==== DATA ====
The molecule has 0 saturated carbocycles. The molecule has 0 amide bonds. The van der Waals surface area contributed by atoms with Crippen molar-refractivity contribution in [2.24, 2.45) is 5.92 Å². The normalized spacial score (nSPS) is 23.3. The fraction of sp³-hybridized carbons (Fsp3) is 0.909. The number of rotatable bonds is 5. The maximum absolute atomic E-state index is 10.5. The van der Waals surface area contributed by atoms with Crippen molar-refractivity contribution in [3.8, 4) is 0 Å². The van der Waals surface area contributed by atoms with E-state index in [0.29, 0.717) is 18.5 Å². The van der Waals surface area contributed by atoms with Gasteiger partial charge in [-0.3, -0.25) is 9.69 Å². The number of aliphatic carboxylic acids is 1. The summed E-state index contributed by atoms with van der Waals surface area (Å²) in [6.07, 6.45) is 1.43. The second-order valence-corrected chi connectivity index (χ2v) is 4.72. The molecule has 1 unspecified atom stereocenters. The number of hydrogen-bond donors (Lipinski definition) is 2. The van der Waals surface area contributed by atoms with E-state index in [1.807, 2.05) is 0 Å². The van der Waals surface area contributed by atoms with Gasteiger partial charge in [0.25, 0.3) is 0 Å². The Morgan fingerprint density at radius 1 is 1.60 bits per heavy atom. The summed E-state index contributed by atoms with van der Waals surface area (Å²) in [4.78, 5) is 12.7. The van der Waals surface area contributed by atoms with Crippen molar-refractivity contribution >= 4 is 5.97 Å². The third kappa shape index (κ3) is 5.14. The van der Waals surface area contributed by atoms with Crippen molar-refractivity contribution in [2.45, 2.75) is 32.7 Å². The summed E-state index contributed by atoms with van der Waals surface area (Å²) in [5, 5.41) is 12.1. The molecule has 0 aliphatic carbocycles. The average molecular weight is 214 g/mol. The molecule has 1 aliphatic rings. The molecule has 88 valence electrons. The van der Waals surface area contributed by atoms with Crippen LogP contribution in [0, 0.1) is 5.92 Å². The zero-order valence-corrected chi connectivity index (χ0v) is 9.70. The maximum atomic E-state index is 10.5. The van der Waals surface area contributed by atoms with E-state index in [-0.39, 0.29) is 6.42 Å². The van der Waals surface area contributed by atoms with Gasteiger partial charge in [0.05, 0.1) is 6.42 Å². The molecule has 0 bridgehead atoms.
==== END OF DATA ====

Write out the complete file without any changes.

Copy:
The molecule has 0 saturated carbocycles. The molecule has 0 amide bonds. The van der Waals surface area contributed by atoms with Crippen molar-refractivity contribution in [2.24, 2.45) is 5.92 Å². The normalized spacial score (nSPS) is 23.3. The fraction of sp³-hybridized carbons (Fsp3) is 0.909. The number of rotatable bonds is 5. The maximum absolute atomic E-state index is 10.5. The van der Waals surface area contributed by atoms with Crippen molar-refractivity contribution in [3.8, 4) is 0 Å². The van der Waals surface area contributed by atoms with E-state index in [0.29, 0.717) is 18.5 Å². The van der Waals surface area contributed by atoms with Gasteiger partial charge in [-0.3, -0.25) is 9.69 Å². The number of aliphatic carboxylic acids is 1. The summed E-state index contributed by atoms with van der Waals surface area (Å²) in [6.07, 6.45) is 1.43. The second-order valence-corrected chi connectivity index (χ2v) is 4.72. The molecule has 1 unspecified atom stereocenters. The number of hydrogen-bond donors (Lipinski definition) is 2. The van der Waals surface area contributed by atoms with E-state index in [1.807, 2.05) is 0 Å². The van der Waals surface area contributed by atoms with Gasteiger partial charge in [0.25, 0.3) is 0 Å². The Morgan fingerprint density at radius 1 is 1.60 bits per heavy atom. The summed E-state index contributed by atoms with van der Waals surface area (Å²) in [4.78, 5) is 12.7. The van der Waals surface area contributed by atoms with Crippen molar-refractivity contribution >= 4 is 5.97 Å². The third kappa shape index (κ3) is 5.14. The van der Waals surface area contributed by atoms with Crippen molar-refractivity contribution in [2.45, 2.75) is 32.7 Å². The summed E-state index contributed by atoms with van der Waals surface area (Å²) in [5, 5.41) is 12.1. The molecule has 0 aliphatic carbocycles. The average molecular weight is 214 g/mol. The molecule has 1 aliphatic rings. The molecule has 88 valence electrons. The van der Waals surface area contributed by atoms with Crippen LogP contribution in [0, 0.1) is 5.92 Å². The zero-order valence-corrected chi connectivity index (χ0v) is 9.70. The maximum atomic E-state index is 10.5. The van der Waals surface area contributed by atoms with E-state index in [-0.39, 0.29) is 6.42 Å². The van der Waals surface area contributed by atoms with Gasteiger partial charge in [0.05, 0.1) is 6.42 Å². The molecule has 0 bridgehead atoms.